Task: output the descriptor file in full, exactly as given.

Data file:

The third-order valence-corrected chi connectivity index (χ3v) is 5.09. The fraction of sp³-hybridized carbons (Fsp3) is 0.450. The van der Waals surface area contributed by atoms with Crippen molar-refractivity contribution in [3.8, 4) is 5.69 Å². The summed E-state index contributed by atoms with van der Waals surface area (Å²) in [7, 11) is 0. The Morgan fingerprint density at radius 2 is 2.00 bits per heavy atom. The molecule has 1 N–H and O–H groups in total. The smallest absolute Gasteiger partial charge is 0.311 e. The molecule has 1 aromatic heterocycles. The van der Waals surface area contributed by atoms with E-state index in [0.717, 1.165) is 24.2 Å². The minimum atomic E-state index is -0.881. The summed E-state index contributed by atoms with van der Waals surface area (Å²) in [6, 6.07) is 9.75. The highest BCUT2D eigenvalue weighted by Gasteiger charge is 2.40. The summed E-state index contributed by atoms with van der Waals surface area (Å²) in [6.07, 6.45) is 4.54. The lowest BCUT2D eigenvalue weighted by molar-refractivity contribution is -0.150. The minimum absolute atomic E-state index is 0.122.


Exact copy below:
The third-order valence-corrected chi connectivity index (χ3v) is 5.09. The fraction of sp³-hybridized carbons (Fsp3) is 0.450. The van der Waals surface area contributed by atoms with Crippen molar-refractivity contribution in [3.8, 4) is 5.69 Å². The summed E-state index contributed by atoms with van der Waals surface area (Å²) in [7, 11) is 0. The Morgan fingerprint density at radius 2 is 2.00 bits per heavy atom. The molecule has 1 N–H and O–H groups in total. The smallest absolute Gasteiger partial charge is 0.311 e. The molecule has 1 aromatic heterocycles. The van der Waals surface area contributed by atoms with E-state index in [0.717, 1.165) is 24.2 Å². The minimum atomic E-state index is -0.881. The summed E-state index contributed by atoms with van der Waals surface area (Å²) in [6, 6.07) is 9.75. The highest BCUT2D eigenvalue weighted by Gasteiger charge is 2.40. The summed E-state index contributed by atoms with van der Waals surface area (Å²) in [6.07, 6.45) is 4.54. The lowest BCUT2D eigenvalue weighted by molar-refractivity contribution is -0.150. The minimum absolute atomic E-state index is 0.122.